What the blooming is that coming from the yeast

Yes, perhaps that was little too weird of a title. For those of you who do bake, specifically bread bakers. You know what I am talking about.

What does it mean to allow the yeast to “bloom”?

For you non-bakers or non foodies out there I am talking about bakers yeast which can come in many forms:

Fresh, dry or liquid, yeast varies between countries, traditions and environments. When dehydrated, yeast can resist sometimes difficult climatic conditions; it is often found in this form in Africa, Asia and the Middle East. It is frequently used fresh in countries with a well-controlled chill chain. Crumbled, liquid or frozen, yeast has always adapted well to industrial processes.

Liquid yeast
Until 1825, when pressed yeast was introduced, yeast was sold in liquid form. The current return to this form corresponds to demand from industrial and traditional bakeries.
Pressed yeast
This is the most popular form in industrialised countries for economic and practical reasons. As its name suggests, pressed yeast comes in the form of compact blocks. White in colour and very flaky in France, it can be darker in colour and have a more “plastic” consistency in other countries.
Crumbled yeast
It is found in the form of relatively fine and easy to pour particles. Crumbled yeast is frequently returned to suspension in water by industrialists in order to allow automatic dosing.
Active dry yeast
Active dry yeast comes in the form of granules or beads. Its rustic character guarantees good stability at room temperature, appreciated in places with unfavourable climatic conditions (high temperature and humidity).
Instant dry yeast
Its name comes from the fact that it is not necessary to rehydrate it before adding it to flour. Instant dry yeast is as easy to use as pressed yeast. The fine particles of instant yeast are vacuum-packed or protection-packed.
Dry frozen yeast with intermediate humidity
This yeast’s dry matter is lower than instant dry yeast. It comes in powder form and can be used in raw frozen applications. It is comparable to the functional features of pressed yeast. Its exceptional conservation allows long storage, making it ideal for export purposes.

Table and Sources from: http://www.exploreyeast.com/article/different-forms-yeast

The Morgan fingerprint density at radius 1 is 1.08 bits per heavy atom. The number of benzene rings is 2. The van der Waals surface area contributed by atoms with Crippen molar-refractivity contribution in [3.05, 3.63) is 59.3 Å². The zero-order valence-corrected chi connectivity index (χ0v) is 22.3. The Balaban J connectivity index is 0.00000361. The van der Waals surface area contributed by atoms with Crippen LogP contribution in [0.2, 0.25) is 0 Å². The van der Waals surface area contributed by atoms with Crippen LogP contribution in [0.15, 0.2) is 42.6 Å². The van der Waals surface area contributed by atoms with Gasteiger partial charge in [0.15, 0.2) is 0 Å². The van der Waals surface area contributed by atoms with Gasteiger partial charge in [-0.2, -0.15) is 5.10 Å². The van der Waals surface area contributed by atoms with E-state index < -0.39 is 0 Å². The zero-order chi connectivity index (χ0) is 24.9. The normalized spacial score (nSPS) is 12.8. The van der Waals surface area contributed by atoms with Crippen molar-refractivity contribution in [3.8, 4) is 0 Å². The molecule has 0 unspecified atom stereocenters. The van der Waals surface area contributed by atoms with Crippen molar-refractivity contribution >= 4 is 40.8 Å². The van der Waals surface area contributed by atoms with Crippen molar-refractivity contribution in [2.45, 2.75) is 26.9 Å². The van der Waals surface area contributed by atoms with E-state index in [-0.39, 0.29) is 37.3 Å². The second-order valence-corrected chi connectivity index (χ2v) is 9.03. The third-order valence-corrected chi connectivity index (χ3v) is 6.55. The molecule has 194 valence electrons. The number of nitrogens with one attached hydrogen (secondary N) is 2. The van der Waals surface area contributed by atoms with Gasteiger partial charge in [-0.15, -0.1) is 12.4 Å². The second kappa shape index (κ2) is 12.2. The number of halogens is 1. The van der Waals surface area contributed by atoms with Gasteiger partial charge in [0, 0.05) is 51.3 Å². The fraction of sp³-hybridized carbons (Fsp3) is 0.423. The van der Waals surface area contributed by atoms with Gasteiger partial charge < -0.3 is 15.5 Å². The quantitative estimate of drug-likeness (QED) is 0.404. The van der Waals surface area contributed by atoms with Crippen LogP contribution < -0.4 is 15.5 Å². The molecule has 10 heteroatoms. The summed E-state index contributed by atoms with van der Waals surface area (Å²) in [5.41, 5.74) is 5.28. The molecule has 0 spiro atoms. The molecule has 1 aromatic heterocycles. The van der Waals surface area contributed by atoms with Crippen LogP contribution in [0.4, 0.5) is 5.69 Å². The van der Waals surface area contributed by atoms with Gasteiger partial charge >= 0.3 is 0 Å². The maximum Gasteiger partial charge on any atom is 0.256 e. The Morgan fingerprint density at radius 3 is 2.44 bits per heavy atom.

I use mostly Active Dry Yeast and occasionally rapid rise. They each have their own properties on how they affect bread dough in the rising process.

The purpose of yeast is this:

It Ferments the sugar in the bread dough:

The fermentation process serves three primary purposes:

  • To produce carbon dioxide gas to create a light and airy texture in the bread
  • To enhance the flavor of the bread
  • To change the protein structure of the bread to prevent a chewy texture

So back to my question what do bakers mean when they want the yeast to bloom?

 

I bloom yeast before adding it to the bowl. However, not all yeasts need to be bloomed.  Active Dry does in fact need to be “Activated”. Key word there to start the proofing (or rising) process.

Activates the yeast, letting you know that once combined it ensures it will ferment and proof.

How do you proof yeast:

Add said amount of YEAST to a little bit of  warm liquid (usually enough to cover yeast allowing it float) (110 degrees-115 degrees Fahrenheit) If it’s too hot it will kill the yeast, too cold will not activate it. Add  1-2 tbsp of sugar, honey, molasses. Sugar is yeast’s “crack”. It loves sugar and sugar will help it grow.

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the Yeast will slowly come to the surface, slowly gaining height. It will look bubbly or foamy. It will actually be moving. (although unless you are watching it which will get very boring you wont see it)

I usually allow it 5-10 minutes, if the yeast is not “blooming” then your yeast may not be any good. IF your yeast is out of date it will not bloom.

Once yeast is bloomed add to other ingredients as said by your recipe.

Hope this is interesting enough.

I love yeast breads, but I know many people who do not make their own. Thinking it is a difficult process. In reality its simple. Just a matter of waiting, and a bit of patience. Once you start making your own bread, you won’t want to buy it at the store ever again. The smell, taste, texture is unbelievable especially if it was made by YOU.

 

Please stop by my Facebook page Apron Strings: Cooking Tips and Advice: If you have any questions or concerns please feel free to contact me via my blog or my page:

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